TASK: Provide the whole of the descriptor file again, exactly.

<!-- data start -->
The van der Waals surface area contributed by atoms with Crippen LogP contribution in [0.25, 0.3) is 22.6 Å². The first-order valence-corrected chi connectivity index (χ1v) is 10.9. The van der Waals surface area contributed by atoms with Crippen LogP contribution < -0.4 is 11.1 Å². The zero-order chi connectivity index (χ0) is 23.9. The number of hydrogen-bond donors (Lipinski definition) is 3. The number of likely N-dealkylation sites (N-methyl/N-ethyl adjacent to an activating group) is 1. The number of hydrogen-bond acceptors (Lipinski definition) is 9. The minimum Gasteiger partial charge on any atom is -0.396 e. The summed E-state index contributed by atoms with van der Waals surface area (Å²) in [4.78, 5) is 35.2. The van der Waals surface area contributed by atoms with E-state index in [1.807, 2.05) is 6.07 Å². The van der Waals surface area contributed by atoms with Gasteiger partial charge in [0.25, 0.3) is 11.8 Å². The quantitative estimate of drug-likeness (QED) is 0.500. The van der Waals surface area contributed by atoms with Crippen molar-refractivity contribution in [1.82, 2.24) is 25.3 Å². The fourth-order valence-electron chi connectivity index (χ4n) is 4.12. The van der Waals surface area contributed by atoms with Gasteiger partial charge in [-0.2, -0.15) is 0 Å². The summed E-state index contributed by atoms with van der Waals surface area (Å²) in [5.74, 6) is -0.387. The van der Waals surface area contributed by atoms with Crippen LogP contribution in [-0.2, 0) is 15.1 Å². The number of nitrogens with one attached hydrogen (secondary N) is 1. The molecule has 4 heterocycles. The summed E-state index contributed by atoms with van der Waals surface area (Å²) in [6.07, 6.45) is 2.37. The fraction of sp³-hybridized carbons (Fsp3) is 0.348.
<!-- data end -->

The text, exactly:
The van der Waals surface area contributed by atoms with Crippen LogP contribution in [0.25, 0.3) is 22.6 Å². The first-order valence-corrected chi connectivity index (χ1v) is 10.9. The van der Waals surface area contributed by atoms with Crippen LogP contribution < -0.4 is 11.1 Å². The zero-order chi connectivity index (χ0) is 23.9. The number of hydrogen-bond donors (Lipinski definition) is 3. The number of likely N-dealkylation sites (N-methyl/N-ethyl adjacent to an activating group) is 1. The number of hydrogen-bond acceptors (Lipinski definition) is 9. The minimum Gasteiger partial charge on any atom is -0.396 e. The summed E-state index contributed by atoms with van der Waals surface area (Å²) in [4.78, 5) is 35.2. The van der Waals surface area contributed by atoms with E-state index in [1.807, 2.05) is 6.07 Å². The van der Waals surface area contributed by atoms with Gasteiger partial charge in [0.25, 0.3) is 11.8 Å². The quantitative estimate of drug-likeness (QED) is 0.500. The van der Waals surface area contributed by atoms with Crippen molar-refractivity contribution in [1.82, 2.24) is 25.3 Å². The fourth-order valence-electron chi connectivity index (χ4n) is 4.12. The van der Waals surface area contributed by atoms with Gasteiger partial charge in [-0.2, -0.15) is 0 Å². The summed E-state index contributed by atoms with van der Waals surface area (Å²) in [5.74, 6) is -0.387. The van der Waals surface area contributed by atoms with Crippen LogP contribution in [-0.2, 0) is 15.1 Å². The number of nitrogens with one attached hydrogen (secondary N) is 1. The molecule has 4 heterocycles. The summed E-state index contributed by atoms with van der Waals surface area (Å²) in [6.07, 6.45) is 2.37. The fraction of sp³-hybridized carbons (Fsp3) is 0.348.